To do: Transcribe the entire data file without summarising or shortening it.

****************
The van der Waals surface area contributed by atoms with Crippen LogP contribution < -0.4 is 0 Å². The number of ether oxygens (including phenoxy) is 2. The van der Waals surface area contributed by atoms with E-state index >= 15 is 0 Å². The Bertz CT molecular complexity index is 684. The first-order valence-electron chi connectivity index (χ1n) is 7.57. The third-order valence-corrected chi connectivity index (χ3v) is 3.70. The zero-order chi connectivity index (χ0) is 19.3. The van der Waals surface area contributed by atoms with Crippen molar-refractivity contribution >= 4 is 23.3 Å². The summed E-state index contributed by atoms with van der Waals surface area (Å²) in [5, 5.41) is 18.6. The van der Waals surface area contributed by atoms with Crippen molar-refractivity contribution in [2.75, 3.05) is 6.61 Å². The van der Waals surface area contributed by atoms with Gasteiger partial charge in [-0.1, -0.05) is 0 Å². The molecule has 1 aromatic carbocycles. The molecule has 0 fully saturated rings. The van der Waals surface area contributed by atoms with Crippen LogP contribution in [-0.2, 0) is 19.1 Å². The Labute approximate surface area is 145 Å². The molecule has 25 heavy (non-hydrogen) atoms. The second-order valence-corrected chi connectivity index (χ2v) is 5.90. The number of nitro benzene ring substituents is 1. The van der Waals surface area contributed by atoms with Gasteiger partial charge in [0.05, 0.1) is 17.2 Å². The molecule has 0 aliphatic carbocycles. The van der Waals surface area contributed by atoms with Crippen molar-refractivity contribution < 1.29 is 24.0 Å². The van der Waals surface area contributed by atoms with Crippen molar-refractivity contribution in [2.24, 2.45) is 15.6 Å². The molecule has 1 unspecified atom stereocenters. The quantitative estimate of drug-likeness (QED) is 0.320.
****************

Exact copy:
The van der Waals surface area contributed by atoms with Crippen LogP contribution < -0.4 is 0 Å². The number of ether oxygens (including phenoxy) is 2. The van der Waals surface area contributed by atoms with E-state index >= 15 is 0 Å². The Bertz CT molecular complexity index is 684. The first-order valence-electron chi connectivity index (χ1n) is 7.57. The third-order valence-corrected chi connectivity index (χ3v) is 3.70. The zero-order chi connectivity index (χ0) is 19.3. The van der Waals surface area contributed by atoms with Crippen molar-refractivity contribution >= 4 is 23.3 Å². The summed E-state index contributed by atoms with van der Waals surface area (Å²) in [5, 5.41) is 18.6. The van der Waals surface area contributed by atoms with Crippen molar-refractivity contribution in [2.75, 3.05) is 6.61 Å². The van der Waals surface area contributed by atoms with Gasteiger partial charge in [-0.1, -0.05) is 0 Å². The molecule has 1 aromatic carbocycles. The molecule has 0 fully saturated rings. The van der Waals surface area contributed by atoms with Crippen LogP contribution in [-0.2, 0) is 19.1 Å². The Labute approximate surface area is 145 Å². The molecule has 25 heavy (non-hydrogen) atoms. The second-order valence-corrected chi connectivity index (χ2v) is 5.90. The number of nitro benzene ring substituents is 1. The van der Waals surface area contributed by atoms with Gasteiger partial charge in [0.05, 0.1) is 17.2 Å². The molecule has 0 aliphatic carbocycles. The van der Waals surface area contributed by atoms with Crippen molar-refractivity contribution < 1.29 is 24.0 Å². The van der Waals surface area contributed by atoms with Crippen molar-refractivity contribution in [2.24, 2.45) is 15.6 Å². The molecule has 1 unspecified atom stereocenters. The quantitative estimate of drug-likeness (QED) is 0.320.